PADRE ISLAND, Texas — When traveling to the beach, it is important to know about the conditions of the water to ensure you, and everyone you are visiting with, stays safe.
At every beach, there is a flag-warning system, which indicates the level of risk associated with swimming on that part of the shore. Most beaches across the country have flags showing the level of rip current: Green means conditions are calm, yellow means the water is calm or moderate, red means conditions are dangerous and swimmers should not go any deeper than into waist-deep water. Beaches in the Coastal Bend also have purple and orange flags: Purple means venomous marine life is present, and orange indicates an environmental warning for air and/or water quality.
Monday’s conditions at J.P. Luby Beach on Padre Island called for a red flag, meaning swimming was not advised.
One person who is aware of how dangerous rip currents can be is Chuck Smith, who was surfing at the beach Monday. Smith is a former Marine Corps combat water-safety instructor. When Smith was in boot camp in San Diego, he said he trained in rip currents in the Pacific Ocean.
“They would find rip currents, really strong ones, and put us in there with boats, and lifeguards, things like that, and teach us what to do," he said. "Those were strong rip currents, but they’re nothing compared to here: These rip currents are brutal."
Smith has lived in Corpus Christi for six years, and has lived in multiple coastal cities in his life. He said the Gulf Coast waters are some of the toughest for swimming that he has experienced in his life, and he even had to help his father out of the water recently.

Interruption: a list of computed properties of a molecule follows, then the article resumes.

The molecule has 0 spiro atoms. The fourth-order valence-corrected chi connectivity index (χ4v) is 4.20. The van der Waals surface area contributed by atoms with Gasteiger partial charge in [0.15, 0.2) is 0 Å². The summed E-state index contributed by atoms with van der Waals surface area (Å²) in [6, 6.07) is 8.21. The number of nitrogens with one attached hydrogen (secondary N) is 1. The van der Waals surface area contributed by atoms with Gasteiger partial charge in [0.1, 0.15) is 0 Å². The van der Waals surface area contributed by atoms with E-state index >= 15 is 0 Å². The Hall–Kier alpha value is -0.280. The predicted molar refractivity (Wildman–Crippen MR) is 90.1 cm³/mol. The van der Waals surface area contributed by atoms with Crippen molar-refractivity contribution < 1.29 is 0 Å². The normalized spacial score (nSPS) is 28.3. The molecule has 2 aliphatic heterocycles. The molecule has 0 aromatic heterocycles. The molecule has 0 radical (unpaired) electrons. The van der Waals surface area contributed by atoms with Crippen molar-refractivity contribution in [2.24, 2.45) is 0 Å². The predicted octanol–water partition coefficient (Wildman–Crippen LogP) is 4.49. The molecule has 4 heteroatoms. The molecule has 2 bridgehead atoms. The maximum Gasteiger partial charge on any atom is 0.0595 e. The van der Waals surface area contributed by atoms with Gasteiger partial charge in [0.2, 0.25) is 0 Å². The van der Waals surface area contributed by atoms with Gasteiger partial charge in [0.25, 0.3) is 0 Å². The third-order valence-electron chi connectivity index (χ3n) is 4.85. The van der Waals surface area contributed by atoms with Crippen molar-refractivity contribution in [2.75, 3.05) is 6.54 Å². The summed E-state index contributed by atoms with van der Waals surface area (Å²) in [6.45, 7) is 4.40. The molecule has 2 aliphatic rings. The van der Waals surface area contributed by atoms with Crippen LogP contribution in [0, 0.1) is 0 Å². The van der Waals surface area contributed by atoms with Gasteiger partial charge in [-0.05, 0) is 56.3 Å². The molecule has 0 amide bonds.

“About a year ago, my dad was not even waist-high, and he couldn’t make it out," he said. "He got to the wrong spot, and he had to go get him."
Other J.P. Luby beachgoers were not as knowledgeable about rip currents as Smith.
Darian Ronje and Madison Cade have lived in Corpus Christi their whole lives, and they don’t know specifics about the flag-warning system at local beaches.
“It’s common sense I guess, like green means go ahead, yellow is like ‘eh,’ red is like, ‘stay away,’” Ronje said.
“I know it’s red flag, and not to go in far, just knee-height,” Cade said.
Ronje was with her young daughter, who had a life vest on while playing along the shoreline. She said she is extra-cautious when it comes to her children because of instances of people drowning at local beaches.
“It’s just kind of scared me, to stay away from the water,” she said. "I don’t want them to drown or anything.”
Ronje said she would like to learn more about rip-current dangers, and the flag-warning system. One local organization that helps with education and awareness is the Je’Sani Smith Foundation, an organization founded in honor of a King High School student who drowned in 2019.
The group's Director of Marketing Lucy Kernan said the organization emphasizes three points for awareness of rip currents.
“Number One is: check the beach flags," she said. "If there is a red flag flying, that means it is not safe to swim there. Swim near lifeguards, if you can see a lifeguard, they are more likely to see you if you get into trouble. The third thing we like to teach to members of the public is to avoid swimming near piers and jetties -- that is where rip currents form on our local beaches."
“I cannot stress the importance of educating and your loved ones about beach safety and rip currents, because our main goal is to reduce accidents, and prevent deaths,” she said.
Being prepared can save a life. Visit Corpus Christi has tips to ensure a safe visit to local beaches.